I should state a few things from the very start:
- A “true’ traditional ragù is much more likely to be made from chunks of meat than mince – but mince is easier to acquire and work with.
- Even in Bologna, the exact mix of ingredients, herbs and even the specific cuts of (let alone type of!) meat is contested within the same street …
- That said, this methodology for the Bologna style of ragù, however, is true to form and tradition.
- 150g of soffritto
- 150g of finely chopped pancetta (You can substitute English Bacon or speck if you need to. Do not use prosciutto as it is too dry and too salty).
- 300g of minced beef (ideally, you are wanting to get your butcher to mince up some skirt steak for this, however, a good grade mince is fine).
- 150g of minced pork (I normally go for ground shoulder – but normal mince is fine. Also, if you want, you can just get a few continental pork sausages and pop them out of their skin – this adds a few spices and herbs like fennel, hot paprika and mild chilli that gives a delightful zing).
- 60g of a high quality double concentrated tomato puree (approximately 130g for non concentrated or 40g of triple concentrated)
- A glass of red wine (I tend to use a shiraz mix)
- 200ml of beef consommé (a good quality beef or veal stock are easily substituted … as is chicken stock in a pinch)
- 200ml of full cream milk (don’t go soft on me and get skinny milk! You need the fat from the cream to carry the flavour!)
- salt, black pepper, pinch of nutmeg and a bay leaf.
- Grab out a large pot – preferably heavy bottomed thing that maintains a good solid heat. Heat it up to medium and add a teaspoon of butter to a teaspoon of olive oil and when they are combined, add the pancetta. Fry it until the fat is released, but not crisping.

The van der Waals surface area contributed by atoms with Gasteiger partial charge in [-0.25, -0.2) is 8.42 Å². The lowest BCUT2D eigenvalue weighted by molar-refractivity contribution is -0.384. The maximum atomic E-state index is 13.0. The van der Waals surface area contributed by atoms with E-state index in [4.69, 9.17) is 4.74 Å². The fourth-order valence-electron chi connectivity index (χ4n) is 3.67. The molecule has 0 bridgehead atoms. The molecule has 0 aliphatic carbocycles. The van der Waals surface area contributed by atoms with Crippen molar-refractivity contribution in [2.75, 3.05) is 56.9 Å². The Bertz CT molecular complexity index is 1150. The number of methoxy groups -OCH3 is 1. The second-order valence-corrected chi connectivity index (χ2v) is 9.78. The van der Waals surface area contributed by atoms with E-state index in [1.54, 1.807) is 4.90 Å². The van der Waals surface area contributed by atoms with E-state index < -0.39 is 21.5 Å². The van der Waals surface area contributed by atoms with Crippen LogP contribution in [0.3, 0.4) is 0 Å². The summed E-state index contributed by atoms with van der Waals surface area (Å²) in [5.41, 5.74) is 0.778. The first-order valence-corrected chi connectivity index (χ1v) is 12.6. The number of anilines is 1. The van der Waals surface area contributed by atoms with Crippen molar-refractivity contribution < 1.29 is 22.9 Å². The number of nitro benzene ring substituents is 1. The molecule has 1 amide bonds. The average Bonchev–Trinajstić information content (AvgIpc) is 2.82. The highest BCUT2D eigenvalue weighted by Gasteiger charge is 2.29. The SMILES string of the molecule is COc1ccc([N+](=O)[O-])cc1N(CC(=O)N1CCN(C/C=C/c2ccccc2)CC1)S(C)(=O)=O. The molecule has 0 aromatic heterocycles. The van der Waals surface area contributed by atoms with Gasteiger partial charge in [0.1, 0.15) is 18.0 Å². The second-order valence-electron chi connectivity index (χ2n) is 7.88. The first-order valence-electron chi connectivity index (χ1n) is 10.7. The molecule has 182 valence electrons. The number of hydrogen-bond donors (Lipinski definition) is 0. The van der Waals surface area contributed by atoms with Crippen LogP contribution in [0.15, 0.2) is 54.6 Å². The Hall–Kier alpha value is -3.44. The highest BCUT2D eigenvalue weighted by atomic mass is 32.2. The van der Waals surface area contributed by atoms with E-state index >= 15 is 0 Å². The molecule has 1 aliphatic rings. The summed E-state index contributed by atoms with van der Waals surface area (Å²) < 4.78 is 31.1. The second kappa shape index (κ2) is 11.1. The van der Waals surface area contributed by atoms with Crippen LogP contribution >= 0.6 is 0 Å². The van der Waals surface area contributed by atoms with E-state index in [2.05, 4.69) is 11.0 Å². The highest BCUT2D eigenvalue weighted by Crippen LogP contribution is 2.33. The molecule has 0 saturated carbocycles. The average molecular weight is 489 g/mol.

- Add the soffritto and stir-fry them until the onions are transparent. Add the beef and pork mince. Using a whisk (yes you read that right!) mash the mince to help separate and granulate the meat. Keep doing this and stirring the meat around until the meat is slightly brown and making popping noises.
- Add the wine and consommé, allow it to cook and reduce for about 20 minutes.
- Add the puree and mix it in well. Slowly addd the milk whilst stirring in a planetary mix format until it is fully absorbed and the liquid has a uniform colour.
- Add the spices, lower the heat to low and cover the pot. Cook the mix for approximately three hours.
- Keep checking it from time to time. If it starts to look like it is drying out, add a little more milk to moisten it.
- At the end of the time, you will get a thick, rich ragù that will stick to your pasta.
Traditionally, it should be served with fettucini or papardelle – but as my Ingrid isn’t a fan of either, I tend to do the “unthinkable” and serve it with spaghetti … That said, at the end of the day, you really do want a pasta that captures and holds the sauce, but it is up to you.
Finally, while parmesan is almost always the cheese of choice, I do recommend trying to get some grated salted ricotta and try that as a treat. The way it was done in our family was to add a knob of butter to the pasta and then stir in the grated cheese, ensuring it would stick to the butter coated pasta, then it was served out onto plates and the ragù scooped on top.
As always, let me know how it went for you 🙂
[More at I’m no master chef … ]